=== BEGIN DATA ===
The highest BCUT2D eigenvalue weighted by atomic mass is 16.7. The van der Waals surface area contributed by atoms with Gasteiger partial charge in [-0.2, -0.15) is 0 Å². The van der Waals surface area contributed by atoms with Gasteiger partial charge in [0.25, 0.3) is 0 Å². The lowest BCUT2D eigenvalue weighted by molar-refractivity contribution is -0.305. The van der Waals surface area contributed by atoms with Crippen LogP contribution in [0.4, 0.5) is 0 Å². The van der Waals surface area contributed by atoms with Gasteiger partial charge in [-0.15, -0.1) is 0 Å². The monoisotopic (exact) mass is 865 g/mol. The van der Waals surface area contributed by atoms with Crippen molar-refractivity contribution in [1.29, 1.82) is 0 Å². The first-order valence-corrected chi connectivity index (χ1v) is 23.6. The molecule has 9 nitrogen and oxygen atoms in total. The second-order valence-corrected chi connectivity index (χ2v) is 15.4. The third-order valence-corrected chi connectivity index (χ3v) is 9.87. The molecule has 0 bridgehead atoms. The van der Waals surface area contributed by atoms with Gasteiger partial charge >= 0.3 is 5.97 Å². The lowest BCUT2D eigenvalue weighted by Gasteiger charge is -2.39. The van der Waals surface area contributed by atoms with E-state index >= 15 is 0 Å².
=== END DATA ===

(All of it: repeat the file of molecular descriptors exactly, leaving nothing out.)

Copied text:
The highest BCUT2D eigenvalue weighted by atomic mass is 16.7. The van der Waals surface area contributed by atoms with Gasteiger partial charge in [-0.2, -0.15) is 0 Å². The van der Waals surface area contributed by atoms with Gasteiger partial charge in [0.25, 0.3) is 0 Å². The lowest BCUT2D eigenvalue weighted by molar-refractivity contribution is -0.305. The van der Waals surface area contributed by atoms with Crippen LogP contribution in [0.4, 0.5) is 0 Å². The van der Waals surface area contributed by atoms with Gasteiger partial charge in [-0.15, -0.1) is 0 Å². The monoisotopic (exact) mass is 865 g/mol. The van der Waals surface area contributed by atoms with Crippen molar-refractivity contribution in [1.29, 1.82) is 0 Å². The first-order valence-corrected chi connectivity index (χ1v) is 23.6. The molecule has 9 nitrogen and oxygen atoms in total. The second-order valence-corrected chi connectivity index (χ2v) is 15.4. The third-order valence-corrected chi connectivity index (χ3v) is 9.87. The molecule has 0 bridgehead atoms. The van der Waals surface area contributed by atoms with Gasteiger partial charge >= 0.3 is 5.97 Å². The lowest BCUT2D eigenvalue weighted by Gasteiger charge is -2.39. The van der Waals surface area contributed by atoms with E-state index >= 15 is 0 Å².